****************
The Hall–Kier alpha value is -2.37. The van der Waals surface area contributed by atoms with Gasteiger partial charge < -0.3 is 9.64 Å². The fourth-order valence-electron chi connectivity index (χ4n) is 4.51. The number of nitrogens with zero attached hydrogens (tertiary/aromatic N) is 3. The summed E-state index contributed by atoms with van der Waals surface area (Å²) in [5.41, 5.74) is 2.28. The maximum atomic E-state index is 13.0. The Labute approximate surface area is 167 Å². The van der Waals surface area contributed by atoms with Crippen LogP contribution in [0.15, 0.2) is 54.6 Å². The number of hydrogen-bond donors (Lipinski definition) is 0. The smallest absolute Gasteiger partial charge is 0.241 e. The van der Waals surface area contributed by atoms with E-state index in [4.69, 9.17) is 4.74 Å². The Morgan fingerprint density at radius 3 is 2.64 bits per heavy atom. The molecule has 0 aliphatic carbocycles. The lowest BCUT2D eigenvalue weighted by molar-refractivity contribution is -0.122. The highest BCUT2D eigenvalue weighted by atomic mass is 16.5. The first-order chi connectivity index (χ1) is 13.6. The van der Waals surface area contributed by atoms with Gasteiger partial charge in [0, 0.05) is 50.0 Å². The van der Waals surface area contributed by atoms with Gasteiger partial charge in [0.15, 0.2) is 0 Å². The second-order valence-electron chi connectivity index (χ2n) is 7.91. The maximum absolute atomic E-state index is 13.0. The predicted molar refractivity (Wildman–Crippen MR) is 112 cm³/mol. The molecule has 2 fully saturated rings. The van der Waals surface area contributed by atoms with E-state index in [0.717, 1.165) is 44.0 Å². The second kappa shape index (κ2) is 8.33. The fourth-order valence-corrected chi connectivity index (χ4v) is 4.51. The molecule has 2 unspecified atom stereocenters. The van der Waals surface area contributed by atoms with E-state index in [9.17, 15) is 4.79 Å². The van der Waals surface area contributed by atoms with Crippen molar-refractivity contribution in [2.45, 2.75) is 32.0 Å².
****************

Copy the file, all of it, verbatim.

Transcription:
The Hall–Kier alpha value is -2.37. The van der Waals surface area contributed by atoms with Gasteiger partial charge < -0.3 is 9.64 Å². The fourth-order valence-electron chi connectivity index (χ4n) is 4.51. The number of nitrogens with zero attached hydrogens (tertiary/aromatic N) is 3. The summed E-state index contributed by atoms with van der Waals surface area (Å²) in [5.41, 5.74) is 2.28. The maximum atomic E-state index is 13.0. The Labute approximate surface area is 167 Å². The van der Waals surface area contributed by atoms with Crippen LogP contribution in [0.15, 0.2) is 54.6 Å². The number of hydrogen-bond donors (Lipinski definition) is 0. The smallest absolute Gasteiger partial charge is 0.241 e. The van der Waals surface area contributed by atoms with E-state index in [4.69, 9.17) is 4.74 Å². The Morgan fingerprint density at radius 3 is 2.64 bits per heavy atom. The molecule has 0 aliphatic carbocycles. The lowest BCUT2D eigenvalue weighted by molar-refractivity contribution is -0.122. The highest BCUT2D eigenvalue weighted by atomic mass is 16.5. The first-order chi connectivity index (χ1) is 13.6. The van der Waals surface area contributed by atoms with Gasteiger partial charge in [0, 0.05) is 50.0 Å². The van der Waals surface area contributed by atoms with Gasteiger partial charge in [0.15, 0.2) is 0 Å². The second-order valence-electron chi connectivity index (χ2n) is 7.91. The maximum absolute atomic E-state index is 13.0. The predicted molar refractivity (Wildman–Crippen MR) is 112 cm³/mol. The molecule has 2 fully saturated rings. The van der Waals surface area contributed by atoms with E-state index in [0.717, 1.165) is 44.0 Å². The second kappa shape index (κ2) is 8.33. The fourth-order valence-corrected chi connectivity index (χ4v) is 4.51. The molecule has 2 unspecified atom stereocenters. The van der Waals surface area contributed by atoms with E-state index in [9.17, 15) is 4.79 Å². The van der Waals surface area contributed by atoms with Crippen molar-refractivity contribution in [2.45, 2.75) is 32.0 Å².